Most parents remember their child’s first word, and that’s not just because that word is often “daddy” or “mommy.” “Baabaa,” “bye” or the ominous “uh-oh” can also be a baby’s initial step into the world of words. But how many parents, I wonder, remember when their child first offered them a four-lettered linguistic gift?
A study published last year in the American Journal of Psychology collected “data about the emergence of adult like swearing in children.” The authors, Timothy Jay and Kristin Jay, recorded observations of children ages 1 through 12 and adults using taboo utterances, which “were described as offensive words and phrases (e.g. fuck), insults or name calling (e.g. douchebag), and clinical terms (e.g. penis), as well as abusive expressions (e.g. I hate you).”
The study found that, overall, boys had a slightly larger repertoire of bad words than girls (95 compared to 80). But that repertoire varied by age. By age 3 or 4, girls were using 40 taboo words while boys were using 34; but among 7- and 8-year-olds, boys were using 45, and the number of bad words girls were using slipped down to 25.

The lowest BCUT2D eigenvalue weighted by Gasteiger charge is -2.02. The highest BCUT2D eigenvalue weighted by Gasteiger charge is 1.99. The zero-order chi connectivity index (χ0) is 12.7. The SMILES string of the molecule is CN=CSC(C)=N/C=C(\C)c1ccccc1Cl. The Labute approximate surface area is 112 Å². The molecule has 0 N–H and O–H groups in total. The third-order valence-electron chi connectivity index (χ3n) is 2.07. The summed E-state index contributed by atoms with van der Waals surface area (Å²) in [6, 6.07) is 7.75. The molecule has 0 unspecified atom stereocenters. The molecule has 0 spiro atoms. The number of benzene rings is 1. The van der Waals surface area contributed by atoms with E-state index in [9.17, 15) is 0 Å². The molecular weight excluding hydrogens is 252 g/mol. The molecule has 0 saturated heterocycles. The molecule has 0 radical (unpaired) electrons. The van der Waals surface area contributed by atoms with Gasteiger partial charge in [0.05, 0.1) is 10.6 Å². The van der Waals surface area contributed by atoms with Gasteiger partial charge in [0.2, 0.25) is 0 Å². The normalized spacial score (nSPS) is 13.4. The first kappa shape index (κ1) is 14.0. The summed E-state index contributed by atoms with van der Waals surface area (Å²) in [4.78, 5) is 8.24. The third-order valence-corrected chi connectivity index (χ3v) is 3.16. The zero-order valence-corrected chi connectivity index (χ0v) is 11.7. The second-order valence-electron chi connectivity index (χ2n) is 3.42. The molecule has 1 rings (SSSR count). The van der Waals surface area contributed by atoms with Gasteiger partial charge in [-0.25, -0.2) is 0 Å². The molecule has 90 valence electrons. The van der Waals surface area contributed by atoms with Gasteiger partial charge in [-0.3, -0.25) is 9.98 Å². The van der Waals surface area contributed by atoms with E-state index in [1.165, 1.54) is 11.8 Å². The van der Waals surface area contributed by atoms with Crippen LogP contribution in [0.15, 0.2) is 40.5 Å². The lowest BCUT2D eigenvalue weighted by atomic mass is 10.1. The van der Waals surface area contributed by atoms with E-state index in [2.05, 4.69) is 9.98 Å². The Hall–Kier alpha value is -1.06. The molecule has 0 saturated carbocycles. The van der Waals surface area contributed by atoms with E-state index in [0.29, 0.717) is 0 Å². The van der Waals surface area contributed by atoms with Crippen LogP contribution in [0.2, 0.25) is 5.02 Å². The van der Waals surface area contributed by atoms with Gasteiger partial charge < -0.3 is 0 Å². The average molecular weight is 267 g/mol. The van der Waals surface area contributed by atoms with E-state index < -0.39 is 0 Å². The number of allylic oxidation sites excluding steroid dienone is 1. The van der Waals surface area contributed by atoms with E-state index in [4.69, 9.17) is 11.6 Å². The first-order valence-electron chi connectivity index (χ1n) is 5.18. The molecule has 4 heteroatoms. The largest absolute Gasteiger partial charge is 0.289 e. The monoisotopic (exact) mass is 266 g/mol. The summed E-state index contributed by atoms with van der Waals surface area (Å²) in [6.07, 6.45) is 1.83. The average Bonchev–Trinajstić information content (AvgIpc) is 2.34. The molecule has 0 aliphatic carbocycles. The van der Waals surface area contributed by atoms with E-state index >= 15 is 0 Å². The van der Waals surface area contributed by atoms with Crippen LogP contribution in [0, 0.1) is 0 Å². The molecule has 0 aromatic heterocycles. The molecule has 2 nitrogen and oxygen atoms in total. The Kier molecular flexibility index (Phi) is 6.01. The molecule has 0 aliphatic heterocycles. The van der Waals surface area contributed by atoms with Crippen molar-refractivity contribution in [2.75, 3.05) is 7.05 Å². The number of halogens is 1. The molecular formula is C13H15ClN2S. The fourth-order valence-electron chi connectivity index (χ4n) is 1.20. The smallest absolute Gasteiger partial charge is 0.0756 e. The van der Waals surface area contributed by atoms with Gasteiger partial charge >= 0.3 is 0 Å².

If you’re wondering about how the frequency of words in a child’s vocabulary can decline, the breakdown provides some clues. For 1- and 2-year-olds, the most frequently used taboo word was “poop” or “poopy,” but it quickly falls in usage as children become older. The researchers’ data showed that “the taboo lexicon emerges early and shifts over time” in such a way that as kids age, they have more bad words in common with adults.
The study’s method was similar to one used by the same researchers in a study conducted in the 1980s, which estimated the prevalence of different profanities. It turns out — according to a comparison between the two papers — that kids are swearing more than they used to, and adults are swearing a lot more than they used to. Take, for example, the two most commonly used curse words, “fuck” and “shit.” In the 2013 study, adults used them 41 percent more than they did 27 years ago. By contrast, children ages 1 through 12 said the two words 10 percent more than they did in the 1980s.